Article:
Mayor Zimmer proposes 36 layoffs, half on police force
City of Hoboken announces:
ANNOUNCES DEMOTIONS AND LAYOFFS; ESTIMATES $2.5 MILLION IN YEARLY SAVINGS HOBOKEN
As the City of
moves forward to address its financial challenges while ensuring that the City’s public safety and quality of life are protected, the Zimmer Administration today announced the proposed layoffs of 36 employees. If approved by the State of Hoboken , the personnel changes are projected to save taxpayers a net $2.5 million per year. New Jersey Civil Service Commission
Recommendations for 36 layoffs of employees will be submitted for approval to the Civil Service Commission. This includes 18 layoffs from the Police Department that will occur after 19 senior officers are demoted. An additional 18 layoffs are planned in other departments within the Administration.
“As we make this difficult decision, my Administration is committed to protecting the public safety of our community,” said Mayor Dawn Zimmer, who is working closely with Police Chief Falco. “Through redeployment and civilianization, there will be no reduction in the number of patrol officers policing
‘s streets.” Hoboken
The police reductions are informed by the findings of the Police Department audit prepared by the State of
, Division of Local Government Services (“DLGS”) as well as recommendations by Arch Liston, the City’s Business Administrator, who has 25 years of experience in public safety. The DLGS audit found that the Police Department “contained more superior officers than was necessary to maintain essential police services” and that “more patrol officers can be placed on the street” by civilianizing several positions. New Jersey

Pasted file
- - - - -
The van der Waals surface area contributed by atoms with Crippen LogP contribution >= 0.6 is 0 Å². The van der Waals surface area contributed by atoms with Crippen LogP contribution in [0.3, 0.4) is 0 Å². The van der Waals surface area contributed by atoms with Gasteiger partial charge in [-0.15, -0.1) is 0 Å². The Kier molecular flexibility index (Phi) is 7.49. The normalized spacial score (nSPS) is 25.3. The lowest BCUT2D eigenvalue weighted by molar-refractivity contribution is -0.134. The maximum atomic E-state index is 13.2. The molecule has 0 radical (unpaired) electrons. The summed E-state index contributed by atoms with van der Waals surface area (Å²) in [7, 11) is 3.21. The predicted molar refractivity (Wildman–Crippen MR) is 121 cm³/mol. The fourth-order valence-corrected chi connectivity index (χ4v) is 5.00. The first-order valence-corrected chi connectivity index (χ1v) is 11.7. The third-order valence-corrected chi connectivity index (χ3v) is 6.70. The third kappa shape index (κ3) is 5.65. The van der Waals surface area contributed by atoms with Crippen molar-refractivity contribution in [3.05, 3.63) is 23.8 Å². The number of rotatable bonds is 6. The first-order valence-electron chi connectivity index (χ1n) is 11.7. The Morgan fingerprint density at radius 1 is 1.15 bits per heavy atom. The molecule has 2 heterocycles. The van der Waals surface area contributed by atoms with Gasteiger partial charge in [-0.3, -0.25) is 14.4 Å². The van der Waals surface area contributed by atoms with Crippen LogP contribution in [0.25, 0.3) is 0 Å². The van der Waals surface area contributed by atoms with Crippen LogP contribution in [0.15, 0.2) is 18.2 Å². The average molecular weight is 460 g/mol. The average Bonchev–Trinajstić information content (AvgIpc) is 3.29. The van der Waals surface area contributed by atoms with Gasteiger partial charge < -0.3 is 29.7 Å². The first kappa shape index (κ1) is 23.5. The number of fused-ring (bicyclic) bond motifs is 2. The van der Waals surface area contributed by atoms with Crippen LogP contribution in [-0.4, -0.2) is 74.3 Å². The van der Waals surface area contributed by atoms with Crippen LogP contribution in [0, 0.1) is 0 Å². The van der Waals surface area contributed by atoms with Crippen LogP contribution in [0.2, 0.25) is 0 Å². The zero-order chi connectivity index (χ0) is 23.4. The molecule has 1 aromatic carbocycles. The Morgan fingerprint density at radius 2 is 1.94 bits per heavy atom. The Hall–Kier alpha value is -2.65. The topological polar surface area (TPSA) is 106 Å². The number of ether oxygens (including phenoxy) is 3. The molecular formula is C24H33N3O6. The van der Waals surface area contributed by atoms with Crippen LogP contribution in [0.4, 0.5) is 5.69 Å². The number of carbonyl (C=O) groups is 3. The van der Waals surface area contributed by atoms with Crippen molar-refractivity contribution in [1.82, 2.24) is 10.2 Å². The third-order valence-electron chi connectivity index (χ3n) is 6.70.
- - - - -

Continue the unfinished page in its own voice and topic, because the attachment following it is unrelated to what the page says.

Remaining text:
The City’s proposed demotions reflect the DLGS audit which recommended that the superior officer structure be modified from 1 Chief, 4 Captains, 18 Lieutenants and 30 Sergeants to 1 Chief, 3 Captains, 12 Lieutenants and 26 Sergeants.
“Layoffs create real hardship for employees and their families, and I recognize that this decision has serious consequences for them,” said Mayor Dawn Zimmer. “The individuals affected are hardworking public servants who are victims of a fiscal climate not of their own making. This has been an extraordinarily difficult decision that had to be made, and my Administration proceeded with extreme care to ensure that we have a responsible plan.”
“We have a responsibility to use our resources more efficiently,” added Mayor Zimmer. “By civilianizing non-police functions and moving Police from behind desks and out on our streets, we can improve efficiency and maintain the exceptional level of public safety our Police Department has always provided our community.”
Mayor Zimmer will brief the press at 2:00pm today in her office at City Hall.
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